Pro forma balance sheets serves many purposes. Small businesses create pro forma balance sheets to show investors or lenders the predicted future income or profitability of the company. Alternatively, a large company may develop a pro forma balance sheet to show board members or shareholders how the company is forecast to do in future fiscal years.
What is a Pro Forma Balance Sheet?
A pro forma balance sheet discloses all of a company's liabilities and assets at a designated point in time and uses these numbers to predict how the company will do in the future. When creating the pro forma balance sheet, a business may choose to include or exclude outside factors that may affect the business. For example, a pro forma balance sheet may include future costs of products or services or current costs. Pro forma balance sheets are not recognized as financial statements in accordance with Generally Accepted Accounting Principles, or GAAP.
Benefits of Pro Forma Balance Sheets
Pro forma balance sheets benefit businesses in a multitude of ways. First, a small business owner can examine a pro forma balance sheet and see clearly how the business is most likely going to perform in one, five, or ten years ahead of time. A pro forma balance sheet is a great tool to show a small business owner or investor what money is tied up in a business' assets or inventory. The small business owner can then make adjustments to the business to make it more profitable based on the predictions. Pro forma balance sheets also allow a small business owner to see areas of the business that need improvement or will be affected by changing conditions. For example, a pro forma balance sheet can be used as a tool to show the financial soundness of the business. Pro forma balance sheets also show small business owners how a new business venture or product will change the profitability or assets of the business. In addition, a pro forma balance sheet lets small business owners manipulate assets and potential products to come up with the best plan for their business.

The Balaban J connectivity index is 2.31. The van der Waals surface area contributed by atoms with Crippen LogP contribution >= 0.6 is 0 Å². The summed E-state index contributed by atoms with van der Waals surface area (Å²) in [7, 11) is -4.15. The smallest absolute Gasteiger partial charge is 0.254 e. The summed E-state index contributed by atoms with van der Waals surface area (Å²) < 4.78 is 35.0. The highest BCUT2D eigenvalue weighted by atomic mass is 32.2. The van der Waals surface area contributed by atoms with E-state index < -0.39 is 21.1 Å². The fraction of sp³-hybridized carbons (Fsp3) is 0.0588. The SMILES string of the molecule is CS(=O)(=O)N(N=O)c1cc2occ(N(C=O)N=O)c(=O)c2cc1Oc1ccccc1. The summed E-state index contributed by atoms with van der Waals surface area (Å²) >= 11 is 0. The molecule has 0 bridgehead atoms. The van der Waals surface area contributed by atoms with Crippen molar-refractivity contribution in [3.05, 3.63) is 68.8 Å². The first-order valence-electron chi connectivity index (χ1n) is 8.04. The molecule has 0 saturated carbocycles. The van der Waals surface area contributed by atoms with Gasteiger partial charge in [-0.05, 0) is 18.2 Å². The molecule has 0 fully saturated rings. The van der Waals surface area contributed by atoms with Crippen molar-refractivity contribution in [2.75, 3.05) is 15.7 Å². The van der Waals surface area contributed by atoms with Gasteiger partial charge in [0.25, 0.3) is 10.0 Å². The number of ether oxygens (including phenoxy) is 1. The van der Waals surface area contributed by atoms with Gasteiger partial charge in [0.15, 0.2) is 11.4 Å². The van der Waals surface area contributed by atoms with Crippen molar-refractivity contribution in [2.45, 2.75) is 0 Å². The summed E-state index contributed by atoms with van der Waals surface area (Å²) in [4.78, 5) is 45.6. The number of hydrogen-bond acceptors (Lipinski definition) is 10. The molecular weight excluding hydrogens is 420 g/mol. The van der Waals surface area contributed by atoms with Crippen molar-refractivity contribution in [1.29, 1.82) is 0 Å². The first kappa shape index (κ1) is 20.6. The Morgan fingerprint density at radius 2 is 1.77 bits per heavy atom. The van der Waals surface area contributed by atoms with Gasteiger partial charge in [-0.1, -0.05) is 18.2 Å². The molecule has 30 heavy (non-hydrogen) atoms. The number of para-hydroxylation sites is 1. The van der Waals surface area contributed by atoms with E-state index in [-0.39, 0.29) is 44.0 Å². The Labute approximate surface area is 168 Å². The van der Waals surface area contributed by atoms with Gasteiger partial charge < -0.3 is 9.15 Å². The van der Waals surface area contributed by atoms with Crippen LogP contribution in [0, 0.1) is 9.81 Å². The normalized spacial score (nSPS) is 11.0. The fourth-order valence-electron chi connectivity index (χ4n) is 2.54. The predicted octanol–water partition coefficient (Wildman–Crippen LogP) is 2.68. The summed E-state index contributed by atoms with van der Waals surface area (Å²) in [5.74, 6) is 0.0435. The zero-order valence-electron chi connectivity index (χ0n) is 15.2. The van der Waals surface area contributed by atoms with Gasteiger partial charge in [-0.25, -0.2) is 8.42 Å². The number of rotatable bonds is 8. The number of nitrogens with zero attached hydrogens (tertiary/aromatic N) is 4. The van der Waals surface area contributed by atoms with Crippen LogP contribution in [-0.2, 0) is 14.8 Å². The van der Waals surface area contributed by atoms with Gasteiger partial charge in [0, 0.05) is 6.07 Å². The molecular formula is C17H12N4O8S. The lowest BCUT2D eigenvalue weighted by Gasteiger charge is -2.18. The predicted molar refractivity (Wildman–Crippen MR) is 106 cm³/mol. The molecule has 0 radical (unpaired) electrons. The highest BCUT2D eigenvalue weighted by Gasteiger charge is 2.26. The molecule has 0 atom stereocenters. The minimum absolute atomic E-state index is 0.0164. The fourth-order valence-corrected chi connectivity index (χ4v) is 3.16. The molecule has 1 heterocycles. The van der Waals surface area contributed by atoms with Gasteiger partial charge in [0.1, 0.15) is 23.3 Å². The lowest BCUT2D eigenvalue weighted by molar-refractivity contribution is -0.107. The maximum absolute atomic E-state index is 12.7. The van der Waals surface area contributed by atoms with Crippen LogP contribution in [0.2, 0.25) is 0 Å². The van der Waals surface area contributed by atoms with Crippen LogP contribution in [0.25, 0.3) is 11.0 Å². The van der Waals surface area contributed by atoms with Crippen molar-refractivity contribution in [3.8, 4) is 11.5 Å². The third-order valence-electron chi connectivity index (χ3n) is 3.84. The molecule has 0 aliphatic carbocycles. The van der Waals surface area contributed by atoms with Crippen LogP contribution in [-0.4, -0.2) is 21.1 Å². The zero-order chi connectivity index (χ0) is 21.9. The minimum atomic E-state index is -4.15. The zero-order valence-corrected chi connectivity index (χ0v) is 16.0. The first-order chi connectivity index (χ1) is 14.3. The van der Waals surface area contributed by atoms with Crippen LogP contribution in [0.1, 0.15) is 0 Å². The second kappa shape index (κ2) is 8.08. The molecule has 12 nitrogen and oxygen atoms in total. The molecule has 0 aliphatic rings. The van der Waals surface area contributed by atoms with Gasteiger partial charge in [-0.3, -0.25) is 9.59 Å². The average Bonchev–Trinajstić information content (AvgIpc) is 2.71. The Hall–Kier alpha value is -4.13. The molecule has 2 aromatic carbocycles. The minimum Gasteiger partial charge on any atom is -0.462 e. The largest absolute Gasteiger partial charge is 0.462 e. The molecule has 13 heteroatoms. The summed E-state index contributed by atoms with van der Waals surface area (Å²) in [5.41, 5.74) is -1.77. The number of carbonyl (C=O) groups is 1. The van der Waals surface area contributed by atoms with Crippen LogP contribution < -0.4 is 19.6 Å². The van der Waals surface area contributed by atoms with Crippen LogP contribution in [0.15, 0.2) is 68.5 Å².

In the past, businesses were manipulating pro forma balance sheets to show that the business was profitable, when in fact the opposite was true. In reaction to this phenomenon and other securities activities, the federal government passed the Sarbanes-Oxley Act. Now, a business cannot intentionally mislead an investor by using a pro forma balance sheet. In addition, since the pro forma balance sheet is not created in compliance with GAAP, the United States Securities and Exchange Commission requires that businesses disclose this to investors and make available the business's GAAP financial statements.